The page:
Kenya Launches Early Bid For Prized Seat On The U.N.’s Security Council

Macharia Kamau

With a seat on the powerful Security Council at the United Nations, Kenya could help bring focus to climate change, sustainable development and the region’s security.

“This government has been trying to do things that are exemplary to the world. Taking this leadership in the world is a very rare thing in the developing world,” principal secretary in the ministry of foreign affairs Macharia Kamau said in a press interview.

The UN Security Council has five permanent members (the US, the UK, France, China and Russia) and 10 non-permanent members who serve two years each in rotation.

Traditionally, the five permanent members call the shots on issues affecting world peace and security, and can veto a substantive decision of, say, authorizing the invasion of a country.

Two seats will be up for grabs for Africa when the General Assembly convenes in New York in September.

Non-permanent members use their election, done through secret ballot by member states, to increase prestige and gain a voice to speak on issues affecting their regions, even though they might not necessarily have a vote on substantive issues.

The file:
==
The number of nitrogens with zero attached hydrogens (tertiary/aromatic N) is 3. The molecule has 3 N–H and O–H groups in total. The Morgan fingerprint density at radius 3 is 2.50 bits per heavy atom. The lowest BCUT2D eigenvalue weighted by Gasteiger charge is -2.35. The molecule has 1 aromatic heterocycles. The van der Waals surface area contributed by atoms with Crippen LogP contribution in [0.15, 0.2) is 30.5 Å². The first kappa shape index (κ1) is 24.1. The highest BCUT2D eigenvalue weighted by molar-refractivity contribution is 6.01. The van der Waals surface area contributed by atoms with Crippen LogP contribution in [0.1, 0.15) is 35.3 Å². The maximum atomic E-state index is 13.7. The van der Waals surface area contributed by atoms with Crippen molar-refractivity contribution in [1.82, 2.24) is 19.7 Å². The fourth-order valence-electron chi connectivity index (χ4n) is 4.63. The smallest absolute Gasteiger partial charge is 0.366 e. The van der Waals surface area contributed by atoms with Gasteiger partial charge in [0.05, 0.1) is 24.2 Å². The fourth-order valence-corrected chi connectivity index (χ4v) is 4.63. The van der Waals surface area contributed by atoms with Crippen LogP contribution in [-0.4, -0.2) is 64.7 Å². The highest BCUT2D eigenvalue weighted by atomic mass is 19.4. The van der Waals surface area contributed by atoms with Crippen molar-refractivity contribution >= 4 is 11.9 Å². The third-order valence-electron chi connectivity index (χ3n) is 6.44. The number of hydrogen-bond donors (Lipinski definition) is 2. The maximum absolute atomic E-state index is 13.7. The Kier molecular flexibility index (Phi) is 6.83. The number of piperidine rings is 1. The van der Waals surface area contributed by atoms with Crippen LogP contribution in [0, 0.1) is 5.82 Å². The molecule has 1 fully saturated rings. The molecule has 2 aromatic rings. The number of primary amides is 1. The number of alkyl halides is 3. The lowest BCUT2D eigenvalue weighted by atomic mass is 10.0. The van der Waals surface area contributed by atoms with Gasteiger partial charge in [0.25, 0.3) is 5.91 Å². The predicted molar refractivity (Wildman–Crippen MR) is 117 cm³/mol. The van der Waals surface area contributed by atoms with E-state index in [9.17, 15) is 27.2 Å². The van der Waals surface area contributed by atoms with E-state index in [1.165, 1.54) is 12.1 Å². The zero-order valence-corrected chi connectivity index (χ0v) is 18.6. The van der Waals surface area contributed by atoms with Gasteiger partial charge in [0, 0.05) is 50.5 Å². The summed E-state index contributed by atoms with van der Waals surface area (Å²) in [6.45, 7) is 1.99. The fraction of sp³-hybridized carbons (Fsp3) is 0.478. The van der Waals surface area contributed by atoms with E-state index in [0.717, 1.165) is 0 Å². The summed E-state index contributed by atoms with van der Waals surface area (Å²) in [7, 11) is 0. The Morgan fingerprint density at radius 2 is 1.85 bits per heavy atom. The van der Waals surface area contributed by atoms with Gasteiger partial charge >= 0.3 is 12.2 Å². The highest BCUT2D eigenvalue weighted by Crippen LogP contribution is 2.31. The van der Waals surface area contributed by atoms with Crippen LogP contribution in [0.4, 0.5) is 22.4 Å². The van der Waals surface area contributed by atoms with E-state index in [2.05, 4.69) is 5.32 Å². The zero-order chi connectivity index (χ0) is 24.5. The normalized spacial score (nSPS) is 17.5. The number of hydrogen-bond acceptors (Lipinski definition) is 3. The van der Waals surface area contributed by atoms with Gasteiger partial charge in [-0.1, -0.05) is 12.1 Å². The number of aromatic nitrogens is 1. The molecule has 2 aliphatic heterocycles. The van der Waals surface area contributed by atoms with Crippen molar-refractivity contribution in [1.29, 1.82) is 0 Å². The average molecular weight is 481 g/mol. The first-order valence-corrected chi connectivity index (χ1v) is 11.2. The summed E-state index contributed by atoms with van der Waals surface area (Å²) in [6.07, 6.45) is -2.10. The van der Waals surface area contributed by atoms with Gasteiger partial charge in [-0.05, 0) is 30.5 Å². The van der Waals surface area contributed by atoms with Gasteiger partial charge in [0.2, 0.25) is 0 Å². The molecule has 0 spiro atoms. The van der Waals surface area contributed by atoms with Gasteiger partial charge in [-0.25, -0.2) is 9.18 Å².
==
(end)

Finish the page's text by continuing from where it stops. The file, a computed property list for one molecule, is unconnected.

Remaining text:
Kenya has been a non-permanent member before, in 1973 and 1997. On both occasions, its focus was on peaceful resolution of conflicts and it campaigned for the self-determination of countries seeking independence.

“We have shown that we are a very capable country to help countries create peace and stability for themselves,” Kamau said.

This time, the focus for Kenya is climate change and sustainable development – two key areas where the global powers have failed to take leadership.

“Kenya must not sit back and hope for the best,” Kamau declared. “Kenya should lobby the international community to urgently put mechanisms in place to reduce carbon pollution and prepare for the consequences of global warming which we are already experiencing.”

To win the vote, Kenya will have to garner a two-thirds majority. But the harder part could be influencing the council’s decisions.

Source: Global Information Network

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